U.K. September Retail Sales data released overnight dominated the calendar this week. Headline sales rose 1.9% m/m taking annual growth to 6.5%, these both far exceeded the 0.3% and 4.8% expectations. Improving labour market conditions and solid growth in real household earnings continue to provide a solid platform for the retail sector. The Bank of England (BoE) report on EU membership showed support from the BoE Governor Mark Carney who highlighted its economic benefits, although called for reform to ensure the union still works in Britain’s interest in the future. Pound gains have moderated in trade overnight on the back of the sharp decline in the Euro following the ECB meeting. U.K. Gross Domestic Product data on Tuesday and the U.S. FOMC meeting the following day will by the primary drivers of the GBP next week.
 

Europe
The EUR fell sharply in trade overnight following the ECB meeting where President Draghi flagged the prospect of further easing as early as the coming December policy meeting. Concerns over emerging market growth prospects and weak oil prices mean risks to the Euro area’s growth and inflation dynamics are skewed to the downside currently. Euro-zone Inflation data released late last week showed a Eurozone in deflationary mode (-0.1% y/y in September). Draghi added overnight that the ECB was considering the use of “all instruments” within its mandate to support activity and lift inflation, a notable shift from last month’s meeting where the Governing Council failed to discuss any adjustment to the composition of the Asset Purchase Programme. Later today sees the release of Eurozone Markit PMI data, whilst German data dominates next week led by German IFO business confidence on Monday, along with German unemployment and inflation data on Thursday.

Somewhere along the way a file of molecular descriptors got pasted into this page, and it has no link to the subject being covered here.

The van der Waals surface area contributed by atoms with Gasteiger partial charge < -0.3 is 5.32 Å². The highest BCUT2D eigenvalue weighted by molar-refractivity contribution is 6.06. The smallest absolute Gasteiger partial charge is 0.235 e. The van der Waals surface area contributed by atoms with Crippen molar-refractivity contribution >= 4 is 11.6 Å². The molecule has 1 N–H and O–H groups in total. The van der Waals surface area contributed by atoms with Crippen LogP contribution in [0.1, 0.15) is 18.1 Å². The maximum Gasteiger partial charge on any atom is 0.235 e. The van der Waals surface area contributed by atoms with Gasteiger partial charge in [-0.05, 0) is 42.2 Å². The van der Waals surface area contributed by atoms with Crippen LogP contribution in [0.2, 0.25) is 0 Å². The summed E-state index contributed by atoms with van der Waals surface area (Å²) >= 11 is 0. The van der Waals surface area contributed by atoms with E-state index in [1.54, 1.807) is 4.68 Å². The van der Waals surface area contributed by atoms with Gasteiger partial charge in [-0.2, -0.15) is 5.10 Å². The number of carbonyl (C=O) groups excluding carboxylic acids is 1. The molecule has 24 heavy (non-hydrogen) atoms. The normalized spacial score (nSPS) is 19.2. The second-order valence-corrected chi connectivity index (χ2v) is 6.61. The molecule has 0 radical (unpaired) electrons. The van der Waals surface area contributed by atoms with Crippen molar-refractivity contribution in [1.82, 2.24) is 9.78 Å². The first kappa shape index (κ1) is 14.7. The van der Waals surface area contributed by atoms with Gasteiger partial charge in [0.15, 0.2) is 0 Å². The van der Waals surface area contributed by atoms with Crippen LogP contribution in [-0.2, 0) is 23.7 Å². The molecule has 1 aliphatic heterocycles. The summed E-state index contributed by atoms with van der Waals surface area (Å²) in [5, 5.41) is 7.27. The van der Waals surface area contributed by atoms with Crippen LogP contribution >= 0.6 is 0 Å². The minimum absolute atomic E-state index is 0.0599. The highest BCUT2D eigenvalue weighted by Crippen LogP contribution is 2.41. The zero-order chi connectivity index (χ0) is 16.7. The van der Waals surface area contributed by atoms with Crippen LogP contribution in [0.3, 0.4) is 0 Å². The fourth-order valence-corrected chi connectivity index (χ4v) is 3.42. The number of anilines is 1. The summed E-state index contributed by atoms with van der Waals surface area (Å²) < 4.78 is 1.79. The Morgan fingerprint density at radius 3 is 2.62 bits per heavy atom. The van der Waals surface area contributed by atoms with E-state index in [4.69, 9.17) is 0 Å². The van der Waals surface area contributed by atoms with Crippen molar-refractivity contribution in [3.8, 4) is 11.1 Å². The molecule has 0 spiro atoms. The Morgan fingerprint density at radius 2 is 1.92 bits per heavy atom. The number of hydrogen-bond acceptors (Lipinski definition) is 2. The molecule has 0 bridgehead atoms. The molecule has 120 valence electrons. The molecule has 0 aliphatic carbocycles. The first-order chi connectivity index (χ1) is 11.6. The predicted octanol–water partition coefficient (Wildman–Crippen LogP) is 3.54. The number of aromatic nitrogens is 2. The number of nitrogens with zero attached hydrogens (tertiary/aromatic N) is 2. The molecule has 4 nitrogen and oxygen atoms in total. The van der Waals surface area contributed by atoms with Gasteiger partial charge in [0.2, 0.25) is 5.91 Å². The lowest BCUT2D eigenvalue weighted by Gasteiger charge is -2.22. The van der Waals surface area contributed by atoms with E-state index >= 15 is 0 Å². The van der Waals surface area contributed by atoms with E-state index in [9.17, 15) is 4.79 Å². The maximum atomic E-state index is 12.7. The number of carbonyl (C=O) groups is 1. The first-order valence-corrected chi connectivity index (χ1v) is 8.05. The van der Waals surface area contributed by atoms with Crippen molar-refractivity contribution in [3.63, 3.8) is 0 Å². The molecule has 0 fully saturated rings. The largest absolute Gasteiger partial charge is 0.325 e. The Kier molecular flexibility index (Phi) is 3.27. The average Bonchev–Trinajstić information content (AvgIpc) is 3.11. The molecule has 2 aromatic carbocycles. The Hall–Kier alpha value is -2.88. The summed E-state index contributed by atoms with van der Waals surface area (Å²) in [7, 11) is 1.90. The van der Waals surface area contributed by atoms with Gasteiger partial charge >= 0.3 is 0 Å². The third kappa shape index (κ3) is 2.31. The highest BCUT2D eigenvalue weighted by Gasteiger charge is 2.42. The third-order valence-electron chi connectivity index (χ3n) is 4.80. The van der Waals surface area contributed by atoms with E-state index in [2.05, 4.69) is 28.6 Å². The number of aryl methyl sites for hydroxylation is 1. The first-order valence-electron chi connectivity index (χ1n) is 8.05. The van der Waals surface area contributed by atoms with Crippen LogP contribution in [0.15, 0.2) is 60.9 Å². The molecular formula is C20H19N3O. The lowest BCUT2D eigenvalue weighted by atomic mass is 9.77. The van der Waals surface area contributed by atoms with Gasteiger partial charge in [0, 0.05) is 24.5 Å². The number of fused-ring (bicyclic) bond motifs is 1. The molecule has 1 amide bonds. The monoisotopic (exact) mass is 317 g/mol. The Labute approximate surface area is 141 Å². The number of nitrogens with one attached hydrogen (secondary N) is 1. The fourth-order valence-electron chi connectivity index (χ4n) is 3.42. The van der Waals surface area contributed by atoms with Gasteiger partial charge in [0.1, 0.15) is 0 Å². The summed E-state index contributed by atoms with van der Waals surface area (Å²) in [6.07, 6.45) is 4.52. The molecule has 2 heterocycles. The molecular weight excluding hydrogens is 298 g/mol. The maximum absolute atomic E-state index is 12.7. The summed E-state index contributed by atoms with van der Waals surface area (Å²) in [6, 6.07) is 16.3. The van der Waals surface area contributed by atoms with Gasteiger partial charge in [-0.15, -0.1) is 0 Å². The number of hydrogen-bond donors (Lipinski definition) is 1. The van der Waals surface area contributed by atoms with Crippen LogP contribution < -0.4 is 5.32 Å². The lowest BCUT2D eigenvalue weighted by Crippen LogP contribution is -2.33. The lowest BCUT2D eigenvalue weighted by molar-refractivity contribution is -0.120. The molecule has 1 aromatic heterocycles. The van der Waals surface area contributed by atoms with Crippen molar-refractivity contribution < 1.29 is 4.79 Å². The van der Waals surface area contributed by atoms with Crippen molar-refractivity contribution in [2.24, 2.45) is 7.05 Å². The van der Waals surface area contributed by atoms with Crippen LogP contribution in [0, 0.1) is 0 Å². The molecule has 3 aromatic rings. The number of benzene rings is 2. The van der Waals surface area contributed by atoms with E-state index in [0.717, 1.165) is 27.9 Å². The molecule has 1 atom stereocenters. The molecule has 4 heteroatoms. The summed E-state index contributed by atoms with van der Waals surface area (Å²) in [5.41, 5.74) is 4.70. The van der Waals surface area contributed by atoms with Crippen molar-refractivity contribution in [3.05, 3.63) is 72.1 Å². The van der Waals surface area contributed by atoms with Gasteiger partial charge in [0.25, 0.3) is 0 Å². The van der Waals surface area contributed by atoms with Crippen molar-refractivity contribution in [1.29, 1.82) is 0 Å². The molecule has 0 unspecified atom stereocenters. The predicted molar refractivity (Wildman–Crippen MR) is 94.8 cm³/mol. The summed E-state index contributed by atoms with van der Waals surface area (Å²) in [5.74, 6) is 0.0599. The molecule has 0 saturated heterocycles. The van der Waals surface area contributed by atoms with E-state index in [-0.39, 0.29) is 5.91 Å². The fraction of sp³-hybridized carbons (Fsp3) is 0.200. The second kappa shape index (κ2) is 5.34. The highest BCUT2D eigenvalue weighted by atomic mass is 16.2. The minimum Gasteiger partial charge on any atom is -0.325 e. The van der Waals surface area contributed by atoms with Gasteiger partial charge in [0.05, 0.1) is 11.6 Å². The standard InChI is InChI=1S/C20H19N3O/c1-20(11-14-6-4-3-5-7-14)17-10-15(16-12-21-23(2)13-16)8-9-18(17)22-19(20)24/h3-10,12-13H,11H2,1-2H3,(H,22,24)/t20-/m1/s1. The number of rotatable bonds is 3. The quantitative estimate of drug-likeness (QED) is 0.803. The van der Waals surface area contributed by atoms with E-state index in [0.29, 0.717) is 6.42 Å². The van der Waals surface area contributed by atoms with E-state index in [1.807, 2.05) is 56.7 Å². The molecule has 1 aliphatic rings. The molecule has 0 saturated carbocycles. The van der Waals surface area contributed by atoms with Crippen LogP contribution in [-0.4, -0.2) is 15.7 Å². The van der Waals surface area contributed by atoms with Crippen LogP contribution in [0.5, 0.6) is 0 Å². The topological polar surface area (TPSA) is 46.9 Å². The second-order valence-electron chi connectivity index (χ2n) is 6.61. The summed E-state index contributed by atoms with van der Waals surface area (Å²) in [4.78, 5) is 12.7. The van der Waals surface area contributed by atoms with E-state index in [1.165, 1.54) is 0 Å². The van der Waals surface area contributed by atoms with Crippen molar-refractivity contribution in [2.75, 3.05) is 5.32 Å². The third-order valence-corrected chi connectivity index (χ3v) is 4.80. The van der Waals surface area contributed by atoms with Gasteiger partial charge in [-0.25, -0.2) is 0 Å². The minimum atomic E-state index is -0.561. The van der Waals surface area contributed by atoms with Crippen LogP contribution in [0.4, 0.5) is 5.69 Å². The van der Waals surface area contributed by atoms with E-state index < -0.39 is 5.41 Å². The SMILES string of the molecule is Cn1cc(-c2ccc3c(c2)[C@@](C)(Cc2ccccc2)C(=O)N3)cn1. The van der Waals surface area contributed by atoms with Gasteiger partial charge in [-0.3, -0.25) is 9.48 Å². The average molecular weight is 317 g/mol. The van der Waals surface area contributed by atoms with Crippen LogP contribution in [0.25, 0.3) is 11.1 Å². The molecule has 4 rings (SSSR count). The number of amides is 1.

Japan
Light data flow in Japan this week meant the focus for the Yen again centred on next Friday’s BOJ monetary policy meeting and the prospect of the announcement of an expanded stimulus program. September trade data released during the week raised calls for more BOJ stimulus after the data showed exports rising just 0.6% in the year to September, against expectations of a 3.4% gain (3.1% prior). Export growth was the slowest seen since August last year. Mid-week Yen gains brought about on safe-haven buying have been relinquished in trade overnight as the dollar surged. The ECB’s willingness to add extra stimulus has again reassigned focus to the prospects of further easing at the BOJ meeting next week. Other data releases out of Japan next week include Retail Trade (Wednesday), Industrial Production (Thursday), and inflation data on Friday.
 

Canada
Despite a change in government in Canada this week (Justin Trudeau’s Liberals ousted the incumbent PM Harper), CAD focus was dominated by commodity price movements (WTI oil -4.7% this week) and a move by the Band of Canada (BoC) to downgrade its 2016 growth forecasts by 0.3 ppts to 2.0%. Weaker global growth and the ongoing weakness in oil prices were behind the downgrades. The Bank now expects investment in the energy sector to decline by 20% next year as firms reduce their investment spend. The BoC left its benchmark interest rate at 0.5% as expected. Canadian Inflation data tonight and next week’s Fed interest rate decision on Wednesday will dominate focus over the coming week. Canadian GDP data on Friday and oil market developments will also be key drivers.